Probably feeling quite victorious, the men returned to the Warm Springs but found that all of the livestock had been stolen from a nearby ranch. They tracked the animals but found they had to split up once they reached the Snake River. A group led by Standifer went west and ended up on the Malheur River in Oregon. The other group was led by Lieutenants Thatcher and Greenwood, and they went east to Salmon Falls. There they surprised a group of natives driving a herd of cattle across the river and opened fire. The natives escaped, but the men found large footprints on the river bank, a tell-tale sign that Chief Bigfoot was in the area. (We will do another post on this mysterious native chief, but he did mention that his family had been killed by Standifer's men in his supposed dying confession.) This group of Standifer's Rangers chased the natives into the Owhyee Mountains near Silver City where another battle occurred. Meanwhile, Standifer and his contingent cleared out another camp near the Malheur. Poorly provisioned from the start, both groups almost starved to death as they made their way back to the Boise Basin, sometimes having to survive on horse meat to get home.


When they returned, Standifer's Rangers were hailed as heroes, the saviors of the Boise Basin, but rumors started that Standifer was a monster who commanded his men to kill women and children. This rumor probably came from an incident that happened while the Rangers were in the Owhyee Mountains. During the fight, two women were captured and asked where more native camps could be found. They refused to say, so the Rangers gave them some provisions and set them free. Soon after, two gunshots were heard in the distance, and a man named Yankee Bob claimed he had been shooting rabbits, but the two women were found dead nearby. The feeling was that Yankee Bob killed these women to avenge the deaths of two sisters at the hands of natives a few years earlier.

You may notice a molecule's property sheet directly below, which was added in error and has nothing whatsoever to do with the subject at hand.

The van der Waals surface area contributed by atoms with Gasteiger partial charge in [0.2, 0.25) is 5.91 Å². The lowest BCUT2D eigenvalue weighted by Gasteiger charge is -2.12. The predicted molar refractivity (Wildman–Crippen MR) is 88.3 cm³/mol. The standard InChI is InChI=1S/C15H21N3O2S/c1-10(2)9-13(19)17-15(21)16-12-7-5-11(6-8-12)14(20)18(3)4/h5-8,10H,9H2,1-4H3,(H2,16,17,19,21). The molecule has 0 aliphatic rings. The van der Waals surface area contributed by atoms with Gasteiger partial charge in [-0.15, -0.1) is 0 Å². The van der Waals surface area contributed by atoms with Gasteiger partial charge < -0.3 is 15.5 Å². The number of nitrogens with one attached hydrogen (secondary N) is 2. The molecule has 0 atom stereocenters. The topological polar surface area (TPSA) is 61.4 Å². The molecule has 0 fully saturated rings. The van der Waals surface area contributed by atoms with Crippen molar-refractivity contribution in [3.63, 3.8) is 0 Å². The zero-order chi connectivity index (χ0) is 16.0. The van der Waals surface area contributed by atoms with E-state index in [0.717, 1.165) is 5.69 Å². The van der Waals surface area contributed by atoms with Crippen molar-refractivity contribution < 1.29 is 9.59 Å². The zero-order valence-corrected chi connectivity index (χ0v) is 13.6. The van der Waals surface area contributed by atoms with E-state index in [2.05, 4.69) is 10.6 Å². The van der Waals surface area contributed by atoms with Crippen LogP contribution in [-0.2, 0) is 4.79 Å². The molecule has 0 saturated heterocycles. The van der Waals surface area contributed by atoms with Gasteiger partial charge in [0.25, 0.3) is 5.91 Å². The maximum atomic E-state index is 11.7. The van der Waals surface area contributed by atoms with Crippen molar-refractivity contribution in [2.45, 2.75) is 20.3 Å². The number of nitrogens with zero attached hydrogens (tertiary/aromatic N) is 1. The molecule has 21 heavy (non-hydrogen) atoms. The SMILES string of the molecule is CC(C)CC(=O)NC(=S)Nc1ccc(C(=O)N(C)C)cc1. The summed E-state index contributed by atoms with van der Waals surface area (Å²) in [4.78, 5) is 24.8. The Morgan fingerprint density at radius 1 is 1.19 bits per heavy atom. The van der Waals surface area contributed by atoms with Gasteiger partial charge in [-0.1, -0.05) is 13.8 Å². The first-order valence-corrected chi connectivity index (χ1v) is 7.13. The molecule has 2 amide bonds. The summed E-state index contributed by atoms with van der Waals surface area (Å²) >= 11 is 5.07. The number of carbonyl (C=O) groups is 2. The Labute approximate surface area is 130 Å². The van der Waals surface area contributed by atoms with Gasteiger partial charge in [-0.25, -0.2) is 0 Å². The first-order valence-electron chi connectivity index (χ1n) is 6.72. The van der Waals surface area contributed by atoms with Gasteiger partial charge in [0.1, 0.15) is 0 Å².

The only known photo of Jeff was taken in the Boise Basin about a year before he was forced to leave.


Standifer did bring back two children from the Malhuer that had been orphaned in the fighting. The girl, like Nina, was given a job and home in the Basin, while the boy was adopted by noted violinist John Kelly. Kelly taught him to do tricks and dressed him up in a Confederate Soldier's uniform, and the two toured Europe together. Prominent men in Idaho's history such as John Hailey refuted these rumors by emphasizing Standifer's intent not to kill women and children. Standifer's Rangers paved the way for the further development of the Boise Basin mines, which allowed the City of Boise to flourish. His status as one of the "builders of Idaho" is now marked only by a street that still bears his name in Placerville. His actions also may have played a part in a much larger conflict called the Snake War, which was said to have been the deadliest indian war in the West.



The author of this rag standing on Standifer Street in Placerville, Idaho


On the next post, Standifer is forced to leave Idaho, but that is where things get really interesting. Stay tuned, and leave a comment to tell us what you think so far. Was Jeff Standifer a good guy or bad guy?